4 Reasons a Rejection Letter Isn't Always the End

In some cases, you can appeal the admission decision or get advice on how to transfer in.


Over the next few weeks, America's colleges will mail and post online hundreds of thousands of rejection letters. Some, especially electronic notices that say little more than "Denied," can feel especially harsh to applicants who have spent months sweating over essays and tests.

But admissions officers say rejected applicants should not automatically trash rejection notices unread. After all, a few colleges mail thin acceptance letters. And occasionally, schools do make mistakes. Admissions officers also point out that many schools send different kinds of rejection letters to different students and that some schools have comparatively liberal appeal and transfer rules. A careful reading of a rejection letter just might provide some surprises and even a little hope.

Hard or Soft? While big schools typically bulk-mail a single message to all rejectees, some smaller colleges tailor their denials to different students. "Hard" denials are final. "Soft" letters use kinder words and often hint at hope.

Appeal? Most schools, especially the highly selective colleges flooded with desperate applicants, say they just don't have the staff to consider appeals, and they often say so in their rejection letters. Other schools will reconsider applicants who have something legitimately new to add to their applications. At the University of Georgia, for example, although appeals are not mentioned in the standard rejection letter, they are occasionally considered. "The student really has to pursue and request" an appeal to the Faculty Admissions Committee, says Patrick Winter, senior associate director of the admissions office. That group will generally recommend the university president reverse a rejection only if "there is any information that we didn't have" in the application. He says that fewer than 4 percent of the appeals gain admission. Grinnell College in Iowa also doesn't encourage appeals but will consider them from very persuasive students (not their families). "The student has to be the appealer. It is what the student has to say that changes our minds," says Seth Allen, Grinnell's dean of admissions and financial aid.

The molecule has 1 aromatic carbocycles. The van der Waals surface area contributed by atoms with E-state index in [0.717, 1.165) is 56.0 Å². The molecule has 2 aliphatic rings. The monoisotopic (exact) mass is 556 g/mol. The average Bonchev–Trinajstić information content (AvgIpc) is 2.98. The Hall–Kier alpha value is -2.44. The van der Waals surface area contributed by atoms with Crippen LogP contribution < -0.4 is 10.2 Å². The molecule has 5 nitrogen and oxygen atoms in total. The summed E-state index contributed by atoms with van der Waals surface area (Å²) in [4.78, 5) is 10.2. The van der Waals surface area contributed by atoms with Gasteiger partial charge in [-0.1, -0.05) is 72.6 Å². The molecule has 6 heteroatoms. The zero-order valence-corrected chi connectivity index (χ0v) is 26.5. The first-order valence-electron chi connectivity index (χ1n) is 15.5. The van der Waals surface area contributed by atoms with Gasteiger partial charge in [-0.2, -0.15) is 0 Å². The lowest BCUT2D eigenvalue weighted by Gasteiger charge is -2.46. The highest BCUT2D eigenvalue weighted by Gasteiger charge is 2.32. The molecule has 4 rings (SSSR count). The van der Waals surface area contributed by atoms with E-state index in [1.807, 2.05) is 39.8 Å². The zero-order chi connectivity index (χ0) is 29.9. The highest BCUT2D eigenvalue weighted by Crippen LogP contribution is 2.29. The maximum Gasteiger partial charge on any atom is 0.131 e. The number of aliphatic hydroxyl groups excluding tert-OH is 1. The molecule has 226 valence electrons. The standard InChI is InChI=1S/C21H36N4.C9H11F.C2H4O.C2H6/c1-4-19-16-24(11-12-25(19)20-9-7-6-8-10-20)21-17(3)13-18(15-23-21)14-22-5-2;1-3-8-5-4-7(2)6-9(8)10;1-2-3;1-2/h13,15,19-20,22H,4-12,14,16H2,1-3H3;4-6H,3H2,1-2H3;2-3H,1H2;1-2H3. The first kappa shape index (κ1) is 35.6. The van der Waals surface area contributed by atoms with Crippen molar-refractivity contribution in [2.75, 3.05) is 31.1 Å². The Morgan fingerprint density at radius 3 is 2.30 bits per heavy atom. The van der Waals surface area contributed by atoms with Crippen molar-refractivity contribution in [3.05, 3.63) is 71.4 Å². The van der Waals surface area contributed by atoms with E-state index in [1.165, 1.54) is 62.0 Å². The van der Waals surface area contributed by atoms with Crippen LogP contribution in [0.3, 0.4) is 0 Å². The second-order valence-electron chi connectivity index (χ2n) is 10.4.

Transfer? Binghamton University in New York suggests to all of its 15,000-plus rejectees that they consider transferring in eventually. Hamilton College in New York offers to advise rejectees on which courses to take to help their transfer admission chances and waives the application fee for rejectees who try to transfer in within two years.

Legacy? Some schools send legacy applicants—children who have relatives who attended or have donated to the school—different rejection letters from those for regular applicants. "Students who have no [family] ties to the university get a fairly basic letter," says Jim DiRisio, director of admissions at St. Bonaventure University in New York. "But when we know there is a tie—a sibling or an alum—we recognize the connection (in the letter) . . . . It is a little bit softer."